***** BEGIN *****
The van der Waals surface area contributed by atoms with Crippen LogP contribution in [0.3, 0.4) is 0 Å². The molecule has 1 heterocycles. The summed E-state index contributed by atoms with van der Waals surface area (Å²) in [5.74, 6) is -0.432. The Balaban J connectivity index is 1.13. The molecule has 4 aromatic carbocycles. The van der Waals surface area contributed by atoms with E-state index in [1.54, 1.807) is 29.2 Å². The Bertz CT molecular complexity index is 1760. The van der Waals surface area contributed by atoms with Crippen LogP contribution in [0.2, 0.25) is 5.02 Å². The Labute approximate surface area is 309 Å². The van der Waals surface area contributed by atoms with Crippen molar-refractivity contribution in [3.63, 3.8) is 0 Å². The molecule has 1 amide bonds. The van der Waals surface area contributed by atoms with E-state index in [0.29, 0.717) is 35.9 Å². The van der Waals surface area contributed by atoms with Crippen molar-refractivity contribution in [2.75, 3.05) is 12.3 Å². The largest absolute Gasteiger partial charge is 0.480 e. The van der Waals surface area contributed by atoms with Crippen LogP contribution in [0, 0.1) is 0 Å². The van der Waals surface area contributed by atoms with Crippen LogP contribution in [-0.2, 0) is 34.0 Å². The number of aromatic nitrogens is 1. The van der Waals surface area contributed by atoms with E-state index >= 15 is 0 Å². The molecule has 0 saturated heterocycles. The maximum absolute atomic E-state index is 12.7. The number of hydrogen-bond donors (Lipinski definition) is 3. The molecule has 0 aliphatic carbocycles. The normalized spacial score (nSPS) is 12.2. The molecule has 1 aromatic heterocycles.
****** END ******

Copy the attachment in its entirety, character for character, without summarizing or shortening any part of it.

The van der Waals surface area contributed by atoms with Crippen LogP contribution in [0.3, 0.4) is 0 Å². The molecule has 1 heterocycles. The summed E-state index contributed by atoms with van der Waals surface area (Å²) in [5.74, 6) is -0.432. The Balaban J connectivity index is 1.13. The molecule has 4 aromatic carbocycles. The van der Waals surface area contributed by atoms with E-state index in [1.54, 1.807) is 29.2 Å². The Bertz CT molecular complexity index is 1760. The van der Waals surface area contributed by atoms with Crippen LogP contribution in [0.2, 0.25) is 5.02 Å². The Labute approximate surface area is 309 Å². The van der Waals surface area contributed by atoms with Crippen molar-refractivity contribution in [3.63, 3.8) is 0 Å². The molecule has 1 amide bonds. The van der Waals surface area contributed by atoms with E-state index in [0.29, 0.717) is 35.9 Å². The van der Waals surface area contributed by atoms with Crippen molar-refractivity contribution in [2.75, 3.05) is 12.3 Å². The largest absolute Gasteiger partial charge is 0.480 e. The van der Waals surface area contributed by atoms with Crippen LogP contribution in [0, 0.1) is 0 Å². The van der Waals surface area contributed by atoms with Crippen LogP contribution in [-0.2, 0) is 34.0 Å². The number of aromatic nitrogens is 1. The van der Waals surface area contributed by atoms with E-state index >= 15 is 0 Å². The molecule has 0 saturated heterocycles. The maximum absolute atomic E-state index is 12.7. The number of hydrogen-bond donors (Lipinski definition) is 3. The molecule has 0 aliphatic carbocycles. The normalized spacial score (nSPS) is 12.2. The molecule has 1 aromatic heterocycles.